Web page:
Reliably create System Restore points from the command line with QuickSystemRestore
Windows System Restore is usually an excellent technology. Your PC creates Restore Points automatically at key times, and if disaster strikes then you can restore your system settings or key files in a click or two. It all seems very reliable – until, that is, you need to use a Restore Point and then your system hasn’t been creating any for quite some time.
The reality is there are all kinds of problems which can affect System Restore. At the simplest, another user might have accidentally turned it off. But it can also be disabled via Windows policies, or just stop working altogether if you have issues with WMI or your Windows services. And that’s why it might be useful to have a copy of QuickSystemRestore around as a backup plan.
The program is a tiny (96KB) tool, no installation required, just download the executable somewhere safe. And then, when you run it as an administrator, it’ll try to create a Restore Point for you.
That’s simple enough, of course. But life gets more interesting if that creation attempt fails, because the program doesn’t just give up, or make an Event Log entry you’ll never, ever read. Instead it tries to repair things, and get your PC working again.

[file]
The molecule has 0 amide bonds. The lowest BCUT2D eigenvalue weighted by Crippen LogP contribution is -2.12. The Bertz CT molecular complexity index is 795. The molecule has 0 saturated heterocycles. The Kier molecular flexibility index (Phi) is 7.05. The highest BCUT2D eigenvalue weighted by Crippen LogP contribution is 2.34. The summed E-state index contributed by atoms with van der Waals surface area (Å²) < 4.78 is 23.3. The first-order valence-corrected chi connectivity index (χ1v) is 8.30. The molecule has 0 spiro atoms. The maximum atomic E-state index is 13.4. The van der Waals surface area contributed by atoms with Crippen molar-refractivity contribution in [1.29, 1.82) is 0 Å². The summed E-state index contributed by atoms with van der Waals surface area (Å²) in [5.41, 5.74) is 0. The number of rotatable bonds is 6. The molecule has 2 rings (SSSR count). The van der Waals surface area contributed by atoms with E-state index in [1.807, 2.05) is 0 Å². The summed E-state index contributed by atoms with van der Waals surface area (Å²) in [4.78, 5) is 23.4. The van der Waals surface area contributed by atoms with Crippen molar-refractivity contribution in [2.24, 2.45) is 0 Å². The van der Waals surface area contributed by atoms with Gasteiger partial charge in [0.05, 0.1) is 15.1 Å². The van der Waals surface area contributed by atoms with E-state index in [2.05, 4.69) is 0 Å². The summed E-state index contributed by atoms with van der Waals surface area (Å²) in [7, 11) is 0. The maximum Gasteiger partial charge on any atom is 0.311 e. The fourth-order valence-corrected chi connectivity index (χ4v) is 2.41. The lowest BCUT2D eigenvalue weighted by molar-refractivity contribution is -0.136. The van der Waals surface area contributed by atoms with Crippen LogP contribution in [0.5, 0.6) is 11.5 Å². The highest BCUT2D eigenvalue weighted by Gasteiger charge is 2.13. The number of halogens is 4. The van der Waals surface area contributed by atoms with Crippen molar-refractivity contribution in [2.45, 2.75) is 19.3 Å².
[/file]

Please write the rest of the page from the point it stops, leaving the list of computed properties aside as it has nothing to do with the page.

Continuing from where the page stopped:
This starts very simply, for instance by activating System Restore if it’s currently turned off, and restarting the necessary services.
But if that doesn’t help then the program will try more advanced repairs for System Restore itself, and the WMI Service. And if these fail it’ll warn you of the problem and suggest you reboot, just in case that might resolve the situation.
One annoyance here is that, if you forget to run QuickSystemRestore as an administrator, it won’t alert you to the problem. Instead it’ll display misleading alerts suggesting that System Restore is somehow at fault, which isn’t exactly helpful.
Set QuickSystemRestore up correctly, though, and this won’t be an issue. You might then use Task Scheduler to manually run the program every day or two, perhaps, and if anything does happen to System Restore you can be sure that it’ll quickly be restored to full working order.